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NIH Record  
Vol. LVIII, No. 25
  December 15, 2006
New Facility To Inspect All Commercial Vehicles Entering Campus
Coleman Takes Helm in Office of Community Liaison
NIH R01 Grant Applications Go Electronic
Forum Encourages Careers as Clinicians
NIH Completes National Network Of Nanomedicine Centers
Friday Seminar Series Celebrates 10th Anniversary
Bader Advises Young Scientists About Success
NIH Mechanics Set Weightlifting Records
It’s PMAP Time—Here’s How It Goes
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Are You Ready?
Emergency Preparedness Plans for NIH Workers Take Shape
  NCI’s Dr. John Cole (l) and Robin Brown are OECs—occupant evacuation coordinators— at EPN in Rockville.
  NCI’s Dr. John Cole (l) and Robin Brown are OECs—occupant evacuation coordinators— at EPN in Rockville.

Crazy things happen—fire, flood, anthrax—therefore we plan. Preparedness is part of the NIH mission; it is also a mindset to which everyone contributes.

Mike Spillane, director of the Division of Emergency Preparedness and Coordination (DEPC), describes being prepared as “not specifically about terrorism—it’s about things we know will happen. If we prepare for them, then we can cover the unknown.” DEPC crafts emergency plans for all NIH facilities, both on and off campus; maintains shelter-in-place/evacuation plans; and develops responses, alerts, notification procedures and drills. The division also manages the NIH Continuity of Operations Plan, or COOP, which includes the PanFlu Management Plan (see NIH Record, Oct. 6, 2006).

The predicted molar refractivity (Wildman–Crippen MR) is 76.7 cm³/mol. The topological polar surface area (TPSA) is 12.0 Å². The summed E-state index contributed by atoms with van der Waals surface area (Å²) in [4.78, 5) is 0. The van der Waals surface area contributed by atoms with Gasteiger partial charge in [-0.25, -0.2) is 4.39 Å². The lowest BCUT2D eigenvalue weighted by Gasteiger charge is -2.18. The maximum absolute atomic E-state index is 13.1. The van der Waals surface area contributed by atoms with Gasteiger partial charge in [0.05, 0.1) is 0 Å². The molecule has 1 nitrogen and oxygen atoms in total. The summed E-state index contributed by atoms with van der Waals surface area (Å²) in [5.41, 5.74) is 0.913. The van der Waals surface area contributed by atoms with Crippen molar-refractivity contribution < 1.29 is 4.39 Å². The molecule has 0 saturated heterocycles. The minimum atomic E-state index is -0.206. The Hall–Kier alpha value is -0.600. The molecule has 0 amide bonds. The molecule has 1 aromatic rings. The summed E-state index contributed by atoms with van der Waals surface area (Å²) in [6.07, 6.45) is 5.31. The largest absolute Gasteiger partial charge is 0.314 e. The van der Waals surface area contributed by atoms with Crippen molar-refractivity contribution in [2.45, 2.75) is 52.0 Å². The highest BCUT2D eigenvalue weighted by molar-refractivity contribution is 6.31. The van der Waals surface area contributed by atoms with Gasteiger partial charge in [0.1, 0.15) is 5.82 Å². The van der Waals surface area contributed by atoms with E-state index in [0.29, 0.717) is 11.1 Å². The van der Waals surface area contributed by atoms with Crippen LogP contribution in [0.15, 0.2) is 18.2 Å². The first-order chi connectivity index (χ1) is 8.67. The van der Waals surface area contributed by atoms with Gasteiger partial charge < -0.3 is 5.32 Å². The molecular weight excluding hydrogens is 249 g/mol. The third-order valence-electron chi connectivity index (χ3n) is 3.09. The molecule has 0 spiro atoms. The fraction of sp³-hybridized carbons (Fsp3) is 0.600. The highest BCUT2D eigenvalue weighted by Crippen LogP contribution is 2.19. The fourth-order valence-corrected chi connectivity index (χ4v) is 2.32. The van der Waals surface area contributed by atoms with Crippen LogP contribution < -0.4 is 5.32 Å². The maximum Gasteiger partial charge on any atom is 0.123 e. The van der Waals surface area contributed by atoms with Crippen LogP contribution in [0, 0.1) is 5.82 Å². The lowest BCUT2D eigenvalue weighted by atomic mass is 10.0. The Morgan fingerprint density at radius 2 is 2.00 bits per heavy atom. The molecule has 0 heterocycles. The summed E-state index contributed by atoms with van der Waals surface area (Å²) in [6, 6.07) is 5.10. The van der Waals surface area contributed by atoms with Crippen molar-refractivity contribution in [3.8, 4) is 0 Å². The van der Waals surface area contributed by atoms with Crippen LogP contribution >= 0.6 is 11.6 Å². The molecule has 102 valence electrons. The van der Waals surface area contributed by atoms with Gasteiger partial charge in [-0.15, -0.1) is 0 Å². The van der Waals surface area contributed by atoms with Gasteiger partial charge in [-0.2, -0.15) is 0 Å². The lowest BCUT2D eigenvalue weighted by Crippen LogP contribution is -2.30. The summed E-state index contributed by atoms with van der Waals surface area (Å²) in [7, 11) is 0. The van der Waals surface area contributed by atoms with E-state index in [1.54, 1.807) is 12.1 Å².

Spillane’s turf includes the Bethesda campus with almost 18,000 workers on 306 acres as well as four other sites in the metro area (the leased space at Executive Blvd., Rock Spring Park, Twinbrook and Bethesda count as one site). These off-campus sites hold a total workforce of over 12,000. He also manages an automated communications system for voice and text messages to send alerts to NIH leadership and emergency coordinators within each institute and center.

To Fe or Not To Fe?
Iron Replacement Study at Blood Bank Is a First

You don’t miss your water ’til your well runs dry. As for your blood, it is your intrinsic well, your internal sea, bathing every cell with oxygen. So unless there’s a problem, you may take it for granted. But Dr. Barbara Bryant surely doesn’t. As a clinical fellow in the Clinical Center department of transfusion medicine, she is principal investigator in the Iron Replacement or Not (IRON) study, which tackles iron depletion in the blood-donor population.

“As far as I know,” Bryant says, “we are the only blood bank in the U.S. to do this”—to examine the safety and efficacy of giving donors oral iron supplements (a.k.a. Fe, the chemical symbol from the Latin ferrum).